Recently when I called my 70 year old mother who lives in a small village in Palakkad, Kerala, she said, “I’m off to see the Doctor. Wish me luck.” A day later, I called her again and asked how the consultation went. She was fuming and irritated. Apparently, she was kept waiting in a small room of the private clinic for over for hours along with a dozen other patients. In the intervening time, the doctor was busy meeting several medical representatives who were given free access by the receptionist. My mother crossed off her name from the waiting list and left in utter dismay.
The cosy relationship between doctors and prescription drug companies has long made Indians nauseous. It is evident that there is a nexus between physicians and industry. These days, doctors not only get money from drug companies but all-paid holiday junkets, white goods as gift and from school donations to university tuition fee paid for their children.
Health as wealth
A German television channel cited the reality where millions in India have simply stopped seeking medical help for their ailments. Why? Simply because either they cannot afford it or they are too terrified to seek medical counsel.
Merchants of death
One of the European dailies reported of the callous attitude of doctors and nurses at general hospitals and primary health centres in India.
The news item depicted the correlation between lack of essential medical equipment and genuine drugs and the rising incidence of patients’ mortality in India. From what I know of their training and the Hippocratic Oath, medical doctors are expected to be caring, loving and sympathetic towards their patients.
Unfortunately, what we have in India is mostly the repulsive, dreadful reverse of what ought to be. The problem pervades both the private and public health institutions. Mostly, private hospitals are run as profit-seeking business concerns. The billing department is the most active in these morbid institutions.
As for our general public hospitals, it is a laid-back, apathetic and indifferent attitude which has wreaked havoc on our public health service. Often, right from the time needy, helpless patients seek to obtain a card they see hostility staring in their face from the nurse or administrative staff attending to them. The situation will only be different if the patient is a friend, related to them, or displays wealth.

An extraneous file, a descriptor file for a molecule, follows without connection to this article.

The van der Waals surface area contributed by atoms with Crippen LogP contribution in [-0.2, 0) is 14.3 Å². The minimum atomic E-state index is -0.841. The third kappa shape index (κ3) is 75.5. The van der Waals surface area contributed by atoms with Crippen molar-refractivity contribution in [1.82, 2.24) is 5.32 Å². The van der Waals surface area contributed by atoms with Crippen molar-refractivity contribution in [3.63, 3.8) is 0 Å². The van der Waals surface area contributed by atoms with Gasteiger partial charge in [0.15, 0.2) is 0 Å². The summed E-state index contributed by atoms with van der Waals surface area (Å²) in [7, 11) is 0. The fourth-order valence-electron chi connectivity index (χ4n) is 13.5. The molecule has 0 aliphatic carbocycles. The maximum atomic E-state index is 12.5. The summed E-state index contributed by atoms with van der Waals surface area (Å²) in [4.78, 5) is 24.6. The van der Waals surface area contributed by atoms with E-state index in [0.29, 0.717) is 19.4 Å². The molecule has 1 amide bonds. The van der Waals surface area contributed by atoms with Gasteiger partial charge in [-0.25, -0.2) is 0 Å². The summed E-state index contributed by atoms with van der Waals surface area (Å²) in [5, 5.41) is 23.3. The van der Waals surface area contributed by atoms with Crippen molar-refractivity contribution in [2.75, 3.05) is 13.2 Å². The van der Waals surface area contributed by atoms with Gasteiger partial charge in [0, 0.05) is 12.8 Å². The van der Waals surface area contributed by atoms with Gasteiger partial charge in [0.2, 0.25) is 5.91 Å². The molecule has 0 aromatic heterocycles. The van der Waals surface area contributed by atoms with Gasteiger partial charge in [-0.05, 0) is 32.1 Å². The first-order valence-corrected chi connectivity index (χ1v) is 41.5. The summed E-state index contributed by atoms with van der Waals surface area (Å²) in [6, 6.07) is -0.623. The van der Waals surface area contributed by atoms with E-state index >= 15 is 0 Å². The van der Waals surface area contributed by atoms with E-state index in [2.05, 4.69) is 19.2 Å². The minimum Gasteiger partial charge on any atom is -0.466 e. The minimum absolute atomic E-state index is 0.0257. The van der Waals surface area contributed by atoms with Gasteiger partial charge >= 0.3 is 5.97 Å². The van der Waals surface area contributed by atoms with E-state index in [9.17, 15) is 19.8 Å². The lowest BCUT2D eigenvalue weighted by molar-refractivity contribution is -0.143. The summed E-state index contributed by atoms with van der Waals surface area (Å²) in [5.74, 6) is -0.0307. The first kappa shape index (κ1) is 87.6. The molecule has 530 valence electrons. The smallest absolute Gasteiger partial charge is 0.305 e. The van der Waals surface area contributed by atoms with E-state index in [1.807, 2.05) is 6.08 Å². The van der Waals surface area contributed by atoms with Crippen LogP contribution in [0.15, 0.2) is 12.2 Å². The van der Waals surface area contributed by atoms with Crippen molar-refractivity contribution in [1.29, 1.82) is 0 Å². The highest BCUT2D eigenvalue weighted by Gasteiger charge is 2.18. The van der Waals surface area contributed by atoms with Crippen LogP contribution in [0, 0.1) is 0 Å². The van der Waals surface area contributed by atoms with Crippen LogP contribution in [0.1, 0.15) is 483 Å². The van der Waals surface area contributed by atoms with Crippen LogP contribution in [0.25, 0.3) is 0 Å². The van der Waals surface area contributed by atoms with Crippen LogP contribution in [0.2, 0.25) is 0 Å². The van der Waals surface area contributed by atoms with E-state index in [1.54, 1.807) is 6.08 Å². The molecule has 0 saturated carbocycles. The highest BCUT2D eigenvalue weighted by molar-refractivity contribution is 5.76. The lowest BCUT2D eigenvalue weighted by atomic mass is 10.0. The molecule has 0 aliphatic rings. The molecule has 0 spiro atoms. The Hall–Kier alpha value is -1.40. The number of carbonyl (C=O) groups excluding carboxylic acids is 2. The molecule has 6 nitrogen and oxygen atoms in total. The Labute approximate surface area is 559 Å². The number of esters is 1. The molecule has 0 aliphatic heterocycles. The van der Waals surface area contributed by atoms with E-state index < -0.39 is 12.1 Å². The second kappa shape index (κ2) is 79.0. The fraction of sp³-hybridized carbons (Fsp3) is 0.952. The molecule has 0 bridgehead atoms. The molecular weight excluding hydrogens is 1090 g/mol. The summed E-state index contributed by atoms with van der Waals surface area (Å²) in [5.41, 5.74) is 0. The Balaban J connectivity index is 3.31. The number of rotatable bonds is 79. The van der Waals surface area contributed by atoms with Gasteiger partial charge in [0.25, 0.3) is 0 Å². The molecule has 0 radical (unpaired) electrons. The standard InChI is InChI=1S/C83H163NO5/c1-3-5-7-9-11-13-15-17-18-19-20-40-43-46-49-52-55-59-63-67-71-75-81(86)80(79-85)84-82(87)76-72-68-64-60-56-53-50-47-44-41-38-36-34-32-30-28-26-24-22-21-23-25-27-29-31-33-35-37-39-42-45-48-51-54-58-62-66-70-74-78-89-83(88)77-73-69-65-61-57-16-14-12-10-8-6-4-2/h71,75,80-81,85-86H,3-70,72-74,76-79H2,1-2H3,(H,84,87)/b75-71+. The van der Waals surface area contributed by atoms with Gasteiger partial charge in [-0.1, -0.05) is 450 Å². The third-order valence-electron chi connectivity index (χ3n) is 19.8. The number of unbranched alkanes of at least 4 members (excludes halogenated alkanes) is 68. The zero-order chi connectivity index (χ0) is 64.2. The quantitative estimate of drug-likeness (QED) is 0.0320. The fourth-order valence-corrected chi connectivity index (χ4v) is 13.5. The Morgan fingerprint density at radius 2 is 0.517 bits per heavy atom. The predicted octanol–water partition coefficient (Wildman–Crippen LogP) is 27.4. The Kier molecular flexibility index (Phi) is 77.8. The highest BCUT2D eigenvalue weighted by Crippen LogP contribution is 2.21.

I recall the incident where the wife of a German diplomat friend in New Delhi who was pregnant preferred to return to Germany as she was constantly coerced into undergoing surgery-assisted delivery owing to the selfish motives of the doctor. In emergency cases, our doctors insist that unless a patient (usually in coma or close to death) and his relations make a deposit, no medical treatment will be given him. Yet, when the same patient dies due to denial of timely medical attention, his saddened relatives are asked to pay a huge amount to release the body. This is rampant in private hospitals.
Health care in Europe
In much of the Continent, healthcare is run with, to use a German clich©, “German thoroughness and perfection”. Most European citizens are, by and large, quite happy with the system. Everyone in Germany, France, Austria, Nordic, Benelux countries and Switzerland has health coverage – It’s required by law, with the government providing generous subsidies for those who couldn’t otherwise afford it. And, unlike in Britain and Canada, there are no long waiting lists to get elective surgery or, see a specialist doctor.
Europe offers affordable healthcare that is easy to access and painless to use. Medications are provided free or at a deep discount by the national health insurance system. National insurance also reimburses 80 per cent of the cost of a visit to a doctor. The rest gets picked up by supplemental insurance, which can be purchased for a small monthly fee. Most Europeans have supplemental insurance, and it’s often paid in full or, in part by one’s employer.
Not long ago, the Paris-based Organisation for Economic Cooperation and Development (OECD) surmised that 75 per cent of the world’s total supply of fake drugs can be traced to India.
Undoubtedly, the main cause of the problem lies in our own country and the callous nature of regulatory authorities. To counter this, the WHO established the International Medical Products Anti-Counterfeiting Taskforce (IMPACT) in 2006. In Europe, counterfeiting drugs is treated as a serious crime and punished severely. Within Europe, a drug’s journey from manufacture to sale is scrutinized carefully.
There are also anti-counterfeit marking on packing – in particular a barcode, holograms and seal, to show clearly if a package is genuine or has been opened. Also, Europe has very tight controls on suppliers.